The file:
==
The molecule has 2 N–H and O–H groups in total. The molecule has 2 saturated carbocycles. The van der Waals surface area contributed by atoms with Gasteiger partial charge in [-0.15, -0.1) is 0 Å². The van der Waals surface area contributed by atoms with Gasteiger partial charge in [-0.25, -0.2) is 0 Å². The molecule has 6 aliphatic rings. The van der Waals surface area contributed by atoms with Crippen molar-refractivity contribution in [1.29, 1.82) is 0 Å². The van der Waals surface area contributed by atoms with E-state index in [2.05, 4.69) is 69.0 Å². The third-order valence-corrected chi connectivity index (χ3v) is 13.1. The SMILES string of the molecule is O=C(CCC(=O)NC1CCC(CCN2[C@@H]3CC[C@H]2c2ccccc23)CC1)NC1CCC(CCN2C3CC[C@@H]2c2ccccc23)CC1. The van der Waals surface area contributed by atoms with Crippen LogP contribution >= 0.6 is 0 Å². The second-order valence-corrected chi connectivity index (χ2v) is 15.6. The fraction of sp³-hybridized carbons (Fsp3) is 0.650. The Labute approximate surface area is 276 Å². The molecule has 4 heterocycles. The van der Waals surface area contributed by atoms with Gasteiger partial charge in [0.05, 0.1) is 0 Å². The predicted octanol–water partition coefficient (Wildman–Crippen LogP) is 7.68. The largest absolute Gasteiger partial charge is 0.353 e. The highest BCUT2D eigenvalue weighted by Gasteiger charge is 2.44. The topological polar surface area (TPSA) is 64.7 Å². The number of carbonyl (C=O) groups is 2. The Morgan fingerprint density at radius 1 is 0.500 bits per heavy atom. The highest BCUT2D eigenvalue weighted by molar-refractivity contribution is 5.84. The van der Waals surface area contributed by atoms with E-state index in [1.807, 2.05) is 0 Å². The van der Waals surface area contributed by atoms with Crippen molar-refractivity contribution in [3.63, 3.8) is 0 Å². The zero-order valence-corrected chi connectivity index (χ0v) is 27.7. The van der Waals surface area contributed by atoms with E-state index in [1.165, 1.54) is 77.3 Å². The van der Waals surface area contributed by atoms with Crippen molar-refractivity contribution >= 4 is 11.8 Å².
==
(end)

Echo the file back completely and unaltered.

The molecule has 2 N–H and O–H groups in total. The molecule has 2 saturated carbocycles. The van der Waals surface area contributed by atoms with Gasteiger partial charge in [-0.15, -0.1) is 0 Å². The van der Waals surface area contributed by atoms with Gasteiger partial charge in [-0.25, -0.2) is 0 Å². The molecule has 6 aliphatic rings. The van der Waals surface area contributed by atoms with Crippen molar-refractivity contribution in [1.29, 1.82) is 0 Å². The van der Waals surface area contributed by atoms with E-state index in [2.05, 4.69) is 69.0 Å². The third-order valence-corrected chi connectivity index (χ3v) is 13.1. The SMILES string of the molecule is O=C(CCC(=O)NC1CCC(CCN2[C@@H]3CC[C@H]2c2ccccc23)CC1)NC1CCC(CCN2C3CC[C@@H]2c2ccccc23)CC1. The van der Waals surface area contributed by atoms with Crippen LogP contribution >= 0.6 is 0 Å². The second-order valence-corrected chi connectivity index (χ2v) is 15.6. The fraction of sp³-hybridized carbons (Fsp3) is 0.650. The Labute approximate surface area is 276 Å². The molecule has 4 heterocycles. The van der Waals surface area contributed by atoms with Gasteiger partial charge in [0.05, 0.1) is 0 Å². The predicted octanol–water partition coefficient (Wildman–Crippen LogP) is 7.68. The largest absolute Gasteiger partial charge is 0.353 e. The highest BCUT2D eigenvalue weighted by Gasteiger charge is 2.44. The topological polar surface area (TPSA) is 64.7 Å². The number of carbonyl (C=O) groups is 2. The Morgan fingerprint density at radius 1 is 0.500 bits per heavy atom. The highest BCUT2D eigenvalue weighted by molar-refractivity contribution is 5.84. The van der Waals surface area contributed by atoms with E-state index in [1.807, 2.05) is 0 Å². The van der Waals surface area contributed by atoms with Crippen molar-refractivity contribution in [3.63, 3.8) is 0 Å². The zero-order valence-corrected chi connectivity index (χ0v) is 27.7. The van der Waals surface area contributed by atoms with E-state index in [1.165, 1.54) is 77.3 Å². The van der Waals surface area contributed by atoms with Crippen molar-refractivity contribution >= 4 is 11.8 Å².